Cameroonian Tourism: The Sleeping Giant
photo source: Saidbyred
Tourism is one of the largest and fastest-growing economic sectors in the world. Statistics show that on a global scale, one over eleven jobs is tourism-related, as well as six percent (6%) of the world’s exports. Today, tourism is more than just a mere source of leisure: people are becoming more and more aware of its socio-economic and environmental impacts and benefits.
According to the UNWTO Highlights (a World Tourism Organization’s periodical), in 2013 Africa increased international arrivals by an estimated 6% in 2012, the second fastest growth by region after Asia and the Pacific. Sub-Saharan destinations posted a 5% increase. Countries with data available reflected a consolidation of growth seen in previous years. It is the case of South Africa, the largest destination in the sub-region, which grew by 10% in 2012 to over 9 million arrivals. MoShare readers will be pleased to know that less developed countries were not left behind. Indeed amongst the other destinations with strong growth, Cameroon (+35%) was top of the list, followed by Tanzania (+24%) and Sierra Leone (+14%).
However as far as Cameroon is concerned, statistics and reality on the ground are somewhat antipodal, for one can easily notice that when it comes to tourism realities, only a slight portion of the population is knowledgeable. Tourism is still not considered as a main source of economic growth and it seems like up until recently, the Cameroonian government still hadn’t realized the opportunities lying in that sector. Tourism literature is almost inexistent and available statistics are outdated. Accessibility to most attractions remains problematic and Cameroonians themselves don’t feel the urge to explore their country.
Observers explain the lack of interest of locals living within or around main attractions by the fact that they do not benefit from the tourism activity taking place in their area. The issue may also be cultural: Cameroonians “know”! We’ve learned about the ten regions from primary school, we know what their climate and natural environment is like, we learned about their people and languages… Why should we visit a town or village our lecturers used to brag about the whole year? Where will the excitement and suspense be? No! We would rather explore foreign countries, lands that the mighty media revealed to us; they look so mysterious, so much more exotic than what we are used to…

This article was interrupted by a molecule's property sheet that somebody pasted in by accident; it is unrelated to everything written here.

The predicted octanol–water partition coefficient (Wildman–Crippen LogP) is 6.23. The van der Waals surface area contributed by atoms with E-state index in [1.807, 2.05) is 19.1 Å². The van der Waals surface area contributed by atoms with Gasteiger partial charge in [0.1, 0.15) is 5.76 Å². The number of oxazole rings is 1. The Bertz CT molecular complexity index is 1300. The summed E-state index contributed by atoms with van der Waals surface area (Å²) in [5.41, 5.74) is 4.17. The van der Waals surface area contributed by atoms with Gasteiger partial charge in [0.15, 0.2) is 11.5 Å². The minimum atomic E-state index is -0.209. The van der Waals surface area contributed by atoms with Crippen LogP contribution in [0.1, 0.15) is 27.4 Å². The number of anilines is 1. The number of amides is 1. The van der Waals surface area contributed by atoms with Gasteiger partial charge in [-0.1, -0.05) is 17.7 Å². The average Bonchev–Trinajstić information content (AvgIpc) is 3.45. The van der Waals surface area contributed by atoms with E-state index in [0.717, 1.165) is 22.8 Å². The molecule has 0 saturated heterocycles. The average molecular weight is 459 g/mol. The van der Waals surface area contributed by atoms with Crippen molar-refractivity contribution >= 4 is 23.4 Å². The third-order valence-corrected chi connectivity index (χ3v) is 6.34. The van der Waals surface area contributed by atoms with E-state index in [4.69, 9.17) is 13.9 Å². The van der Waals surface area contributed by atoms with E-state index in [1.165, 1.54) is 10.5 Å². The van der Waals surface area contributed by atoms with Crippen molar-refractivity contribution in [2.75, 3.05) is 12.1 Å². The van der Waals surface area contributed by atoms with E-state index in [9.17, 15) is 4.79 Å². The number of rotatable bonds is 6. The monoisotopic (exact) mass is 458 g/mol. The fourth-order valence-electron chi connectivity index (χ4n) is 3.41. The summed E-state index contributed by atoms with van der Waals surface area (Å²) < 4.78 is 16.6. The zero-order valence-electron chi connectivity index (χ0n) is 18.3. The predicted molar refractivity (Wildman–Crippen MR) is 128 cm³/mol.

Yet, when during a chat session, I asked a group of friends about their conception of Cameroonian tourism , I was told about a new hotel opening in Douala and the Limbe and Kribi beaches. Emphasis was put on the capital city’s limited attractions and its bustling nightlife. Our own view of our country is sometimes so narrow, I am relieved to know all tourists don’t rely on it before taking the decision to come and visit. Fortunately for us, Cameroonian tourism is more than just a hill and two beaches: first of all, there’s the people, a unique, vibrant and welcoming nation, with a rich cultural heritage; second of all, there’s the land, full of unexploited attractions and under-appreciated resources, from the northern Kotoko palaces to the forgotten slave trade port of Bimbia in the South West Region. Remember that nickname we are so proud of: “Africa in miniature”? Cameroon definitely deserves every bit of it.
At the moment, Cameroonian tourism remains lethargic but a new strategy has been established a couple of years ago by the Ministry of Tourism and Leisure (MINTOUR), which promises to make it rise from its torpor. We’ve already got an advantage: the tourism appeal is already there, we don’t need to fabricate it, all we need is a suitable way to exploit and market it. Populations must be involved in the management process of their resources for a sustainable approach to be implemented. In addition, masses should be educated on the benefits of tourism activity and its impacts on their daily lives; local tourism offices have an important role to play in this regard. It is time that our government increases focus, switching from external markets to considering Cameroonians as prime targets in its promotional efforts.